Sheep without Shepherds?
I just read a very interesting article by George Weigel assessing the “damage” that remains “After Notre Dame” in the dicesan newspaper of Fort Wayne-South Bend. In it, Weigel argues that the main problem with the whole debacle was the blurring of lines between the political and the ecclesial character of the church.
First, he suggests that the political points scored by Notre Dame and Obama were in successfully creating and selling the story line “that the Notre Dame controversy was about openness and dialogue, on the one hand, versus narrow-mindedness and fanaticism, on the other.” This is something I have also heard from some faculty at Notre Dame. The word on some streets is that the administration played the either-you-are-with-us-or-against-us game just as ferociously as some of the most ardent pro-lifers, to the point that camps were only set up on the extremes, and peaceful, reasonable, conscientious objectors to Obama receiving an honorary degree (like Bishop D’Arcy) were made invisible to the media mostly because they were not engaged by the administration. Hence, many see the situation as having been an absolute failure of dialogue.
Weigel, however, raises a broader and deeper question about the character of the Catholic Church itself. He writes: “[T]he question remains: What is the embodiment, the instantiation, the living reality of the Catholic Church to which they [the administration and trustees of Notre Dame] profess loyalty? Where is it? Who speaks for it? What difference does it make what he says?” These should be important questions for any member of a Church that has so often staked its theological claim on its ecclesial character. Just what exactly is our responsibility as Catholics to heed and be obedient to the dictates not just of the Pope, but also of our local Bishops?
To be fair (which is no small feat for him), Weigel blames the Bishops as much if not more than the faithful for, what he sees as, the failure of ecclesiology that was at the heart of the Notre Dame situation. He writes:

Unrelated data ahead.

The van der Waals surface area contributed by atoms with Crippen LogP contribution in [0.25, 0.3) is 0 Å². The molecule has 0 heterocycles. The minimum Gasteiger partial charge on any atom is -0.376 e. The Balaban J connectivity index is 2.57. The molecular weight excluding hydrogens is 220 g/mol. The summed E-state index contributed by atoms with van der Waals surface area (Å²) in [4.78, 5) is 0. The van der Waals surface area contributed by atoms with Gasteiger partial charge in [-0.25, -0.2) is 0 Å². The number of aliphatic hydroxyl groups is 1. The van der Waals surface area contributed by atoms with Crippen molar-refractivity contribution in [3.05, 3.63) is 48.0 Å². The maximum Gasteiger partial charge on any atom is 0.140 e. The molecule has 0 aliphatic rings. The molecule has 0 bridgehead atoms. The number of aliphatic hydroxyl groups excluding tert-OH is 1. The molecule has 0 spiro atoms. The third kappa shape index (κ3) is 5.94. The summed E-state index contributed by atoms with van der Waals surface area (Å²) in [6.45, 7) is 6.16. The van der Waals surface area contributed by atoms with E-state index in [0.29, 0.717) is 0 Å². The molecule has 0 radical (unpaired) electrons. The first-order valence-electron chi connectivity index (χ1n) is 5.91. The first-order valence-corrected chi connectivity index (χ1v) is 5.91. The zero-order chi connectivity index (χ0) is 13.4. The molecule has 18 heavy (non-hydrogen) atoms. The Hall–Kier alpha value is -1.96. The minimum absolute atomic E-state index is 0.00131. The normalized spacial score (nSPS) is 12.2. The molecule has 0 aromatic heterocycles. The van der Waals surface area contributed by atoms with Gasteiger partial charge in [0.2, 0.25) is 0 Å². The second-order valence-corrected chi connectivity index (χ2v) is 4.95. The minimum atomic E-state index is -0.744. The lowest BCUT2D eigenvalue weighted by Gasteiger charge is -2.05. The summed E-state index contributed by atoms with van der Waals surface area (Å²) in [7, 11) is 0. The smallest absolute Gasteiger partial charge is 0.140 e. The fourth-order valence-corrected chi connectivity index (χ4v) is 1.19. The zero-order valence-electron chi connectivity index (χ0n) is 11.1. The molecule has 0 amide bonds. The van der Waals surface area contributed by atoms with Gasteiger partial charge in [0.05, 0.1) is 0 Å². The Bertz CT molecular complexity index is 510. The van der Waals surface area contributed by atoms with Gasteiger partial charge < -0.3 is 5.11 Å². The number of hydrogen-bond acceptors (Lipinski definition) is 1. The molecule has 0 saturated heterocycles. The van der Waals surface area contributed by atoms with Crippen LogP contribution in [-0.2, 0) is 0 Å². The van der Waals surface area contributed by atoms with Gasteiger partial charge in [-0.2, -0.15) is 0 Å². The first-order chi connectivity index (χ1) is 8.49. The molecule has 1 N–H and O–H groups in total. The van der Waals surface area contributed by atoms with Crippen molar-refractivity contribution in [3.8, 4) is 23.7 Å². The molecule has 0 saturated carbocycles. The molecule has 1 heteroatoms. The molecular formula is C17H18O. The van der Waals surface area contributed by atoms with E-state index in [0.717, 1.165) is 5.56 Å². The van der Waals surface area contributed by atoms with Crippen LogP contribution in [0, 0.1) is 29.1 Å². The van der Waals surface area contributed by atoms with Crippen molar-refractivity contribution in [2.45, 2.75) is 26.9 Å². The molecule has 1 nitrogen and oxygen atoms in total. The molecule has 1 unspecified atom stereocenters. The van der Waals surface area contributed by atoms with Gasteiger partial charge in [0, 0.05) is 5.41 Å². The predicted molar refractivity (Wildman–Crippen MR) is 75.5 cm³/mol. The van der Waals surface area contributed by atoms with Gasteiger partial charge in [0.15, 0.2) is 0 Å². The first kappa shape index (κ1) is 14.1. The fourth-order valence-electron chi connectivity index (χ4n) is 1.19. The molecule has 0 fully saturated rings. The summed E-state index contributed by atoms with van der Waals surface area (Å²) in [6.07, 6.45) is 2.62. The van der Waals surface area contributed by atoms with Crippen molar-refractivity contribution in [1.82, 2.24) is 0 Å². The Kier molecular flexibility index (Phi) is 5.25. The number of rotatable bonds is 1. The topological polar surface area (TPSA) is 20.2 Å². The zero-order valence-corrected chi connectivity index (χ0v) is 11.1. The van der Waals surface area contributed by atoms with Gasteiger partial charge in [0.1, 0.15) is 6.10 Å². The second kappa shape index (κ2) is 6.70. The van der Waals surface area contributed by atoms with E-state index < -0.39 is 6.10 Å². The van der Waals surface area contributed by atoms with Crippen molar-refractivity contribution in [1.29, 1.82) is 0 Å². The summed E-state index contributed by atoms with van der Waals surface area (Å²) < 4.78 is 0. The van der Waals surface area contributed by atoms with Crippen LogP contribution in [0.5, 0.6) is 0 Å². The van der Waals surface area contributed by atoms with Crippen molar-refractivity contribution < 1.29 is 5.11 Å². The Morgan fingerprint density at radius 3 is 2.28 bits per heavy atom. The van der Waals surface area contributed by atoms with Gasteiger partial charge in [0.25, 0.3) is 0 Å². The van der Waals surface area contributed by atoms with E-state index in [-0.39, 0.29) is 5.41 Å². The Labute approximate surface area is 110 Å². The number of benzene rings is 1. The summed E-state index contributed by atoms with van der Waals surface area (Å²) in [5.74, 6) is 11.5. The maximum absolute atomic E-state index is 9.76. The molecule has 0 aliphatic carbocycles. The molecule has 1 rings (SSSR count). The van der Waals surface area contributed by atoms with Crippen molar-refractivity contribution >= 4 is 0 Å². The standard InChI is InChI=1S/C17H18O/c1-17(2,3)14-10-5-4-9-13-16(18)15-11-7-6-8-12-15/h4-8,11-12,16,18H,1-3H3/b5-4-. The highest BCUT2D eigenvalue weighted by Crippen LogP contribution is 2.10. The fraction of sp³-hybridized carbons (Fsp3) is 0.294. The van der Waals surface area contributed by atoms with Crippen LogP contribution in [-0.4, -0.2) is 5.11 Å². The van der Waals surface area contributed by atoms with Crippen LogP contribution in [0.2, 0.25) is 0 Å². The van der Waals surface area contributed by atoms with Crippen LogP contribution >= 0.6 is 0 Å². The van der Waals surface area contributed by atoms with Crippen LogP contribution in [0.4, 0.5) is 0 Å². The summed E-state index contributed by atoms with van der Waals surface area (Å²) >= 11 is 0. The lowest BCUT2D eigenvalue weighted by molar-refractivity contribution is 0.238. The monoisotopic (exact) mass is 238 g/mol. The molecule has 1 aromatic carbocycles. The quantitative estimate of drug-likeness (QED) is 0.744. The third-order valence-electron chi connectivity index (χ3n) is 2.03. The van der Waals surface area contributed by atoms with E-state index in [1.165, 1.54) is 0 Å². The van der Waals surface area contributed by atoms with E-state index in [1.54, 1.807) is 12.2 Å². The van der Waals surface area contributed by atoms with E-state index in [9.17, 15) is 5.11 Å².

As for the bishops, they must now face the ecclesiological facts of life caused by four decades of ineffective catechesis compounded by the afterburn of the Long Lent of 2002 and its revelations of episcopal irresponsibility. One of the primary purposes of Vatican II was to lift up the local bishop as a genuine shepherd and father of the local church, not simply a branch manager assigned by the Roman corporate GHQ. Very few Catholics in the United States understand this, however. They may revere the pope; they may love their pastor; but they have little sense of ecclesial connection to the local bishop or understanding of his responsibilities. So when crunch time comes and bishops try to defend the Catholic identity of Catholic institutions (medical, charitable or educational), the default response of too many Catholics in the U.S. is that “this is just politics.”
I think Weigel is right to point to poor catechesis and the abuse scandals as the main reasons why many Catholics and non-Catholics have lost any sense of reverence for the ecclesial structure of the Church, but there are other reasons that Weigel passes over too quickly.
First, despite what Vatican II intended to do, too often Rome has elevated bureaucrats rather than “genuine shepherds”, and once elevated, bishops seem to spend more time running the Catholic corporation than engaged in pastoral ministry. Secondly, it seems disingenuous (a pretty easy feat for him) for Weigel to bracket the political from the ecclesial so neatly. Of course, the authority of bishops is not “just political,” but it is also not “non-political.”
If bishops are truly interested in rehabilitating their authority in the face of scarce catechetical resources and a severely discredited episcopate, they are going to have to be sensitive to both their pastoral presence and their political presence. In this “year of our priests,” perhaps it’s a good time for bishops to spend more time talking and serving with local pastors and interacting with local congregations on more than a purely ceremonial level. It may also be time for bishops to be truly radical witnesses in the public/political sphere on more issues than just the scarlet one.
Finally, it is true, as Catholic lay persons, it may be time for us to return some deference to those bishops who seek to live the call to be shepherds and admit that part of what we affirm as Catholics, as part of “one holy, catholic, and apostolic church,” is that we are primarily a people in need of shepherds.